This enamel, painted around the middle of the eighteenth century, is extremely close in technique and colouring to an enamel of a young lady in the collection of the Victoria and Albert Museum, London [EVANS.322]. Painted in a careful stipple and in vibrant colours, the artist has paid particular attention to the patterned braid adorning the sitter’s coat – much in the same way that a classical frieze has been meticulously painted behind the female sitter in the V&A’s portrait. The purplish colour used to describe shadows in the sitter’s faces is also a distinctive feature in the two works.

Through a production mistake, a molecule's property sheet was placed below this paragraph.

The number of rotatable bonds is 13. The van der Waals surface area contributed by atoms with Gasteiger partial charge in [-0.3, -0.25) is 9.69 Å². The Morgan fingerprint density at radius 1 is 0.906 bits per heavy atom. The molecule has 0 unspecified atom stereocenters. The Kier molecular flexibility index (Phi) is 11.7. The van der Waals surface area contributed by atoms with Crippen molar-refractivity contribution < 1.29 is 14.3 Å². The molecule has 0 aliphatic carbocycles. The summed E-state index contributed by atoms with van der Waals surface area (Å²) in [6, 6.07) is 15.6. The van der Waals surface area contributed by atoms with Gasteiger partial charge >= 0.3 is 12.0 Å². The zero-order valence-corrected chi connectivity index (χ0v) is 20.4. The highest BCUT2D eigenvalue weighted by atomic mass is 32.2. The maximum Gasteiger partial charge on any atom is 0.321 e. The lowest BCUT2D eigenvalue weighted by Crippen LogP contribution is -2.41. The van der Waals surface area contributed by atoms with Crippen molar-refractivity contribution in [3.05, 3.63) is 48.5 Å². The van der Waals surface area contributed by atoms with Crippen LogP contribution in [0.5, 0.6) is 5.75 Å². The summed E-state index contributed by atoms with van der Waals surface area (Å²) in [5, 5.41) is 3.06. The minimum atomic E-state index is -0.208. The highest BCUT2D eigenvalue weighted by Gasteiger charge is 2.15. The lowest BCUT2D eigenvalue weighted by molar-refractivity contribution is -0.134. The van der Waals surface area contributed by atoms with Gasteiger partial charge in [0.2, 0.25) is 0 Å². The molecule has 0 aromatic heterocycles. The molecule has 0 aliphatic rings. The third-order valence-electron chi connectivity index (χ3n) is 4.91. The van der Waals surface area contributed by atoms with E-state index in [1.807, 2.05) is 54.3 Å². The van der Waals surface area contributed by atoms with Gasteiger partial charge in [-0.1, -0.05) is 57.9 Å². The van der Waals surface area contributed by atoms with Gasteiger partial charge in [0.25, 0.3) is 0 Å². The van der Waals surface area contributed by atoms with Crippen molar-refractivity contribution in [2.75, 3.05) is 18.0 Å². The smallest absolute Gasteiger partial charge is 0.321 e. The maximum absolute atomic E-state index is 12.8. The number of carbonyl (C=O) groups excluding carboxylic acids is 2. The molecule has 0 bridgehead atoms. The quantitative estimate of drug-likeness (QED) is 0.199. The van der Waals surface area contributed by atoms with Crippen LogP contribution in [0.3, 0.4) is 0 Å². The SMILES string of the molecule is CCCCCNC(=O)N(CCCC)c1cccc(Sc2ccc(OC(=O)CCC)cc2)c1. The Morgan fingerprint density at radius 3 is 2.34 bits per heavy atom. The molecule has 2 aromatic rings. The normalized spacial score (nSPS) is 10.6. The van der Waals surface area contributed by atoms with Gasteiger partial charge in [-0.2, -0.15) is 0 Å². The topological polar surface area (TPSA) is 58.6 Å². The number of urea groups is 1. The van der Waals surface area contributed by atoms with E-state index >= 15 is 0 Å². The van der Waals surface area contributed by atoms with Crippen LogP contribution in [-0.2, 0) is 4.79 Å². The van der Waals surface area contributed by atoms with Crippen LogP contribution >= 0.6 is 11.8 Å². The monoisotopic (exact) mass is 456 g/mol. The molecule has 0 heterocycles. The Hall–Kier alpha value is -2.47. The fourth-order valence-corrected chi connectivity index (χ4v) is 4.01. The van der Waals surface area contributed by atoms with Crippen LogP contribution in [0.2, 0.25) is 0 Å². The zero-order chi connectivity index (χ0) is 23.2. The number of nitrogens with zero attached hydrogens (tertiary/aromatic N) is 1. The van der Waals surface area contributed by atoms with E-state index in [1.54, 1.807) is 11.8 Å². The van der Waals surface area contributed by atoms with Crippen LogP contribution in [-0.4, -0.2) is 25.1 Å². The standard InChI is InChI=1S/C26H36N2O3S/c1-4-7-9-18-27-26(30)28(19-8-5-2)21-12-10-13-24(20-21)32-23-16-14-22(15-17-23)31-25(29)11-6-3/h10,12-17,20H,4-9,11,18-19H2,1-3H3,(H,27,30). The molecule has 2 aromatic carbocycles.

Although the artist of these two portraits is currently unknown, they were following the enthusiasm for the rapid development of the enamel portrait in England, first introduced by the Swiss goldsmith Jean Petitot in the 1630s. As technical developments improved the accuracy and output of this challenging artform, the German artist Christian Friedrich Zincke (1683-1767) instructed many English artists to produce these beautiful and durable portraits. The technique shown in the present work and the V&A portrait enamel indicates that the artist was probably trained by Zincke.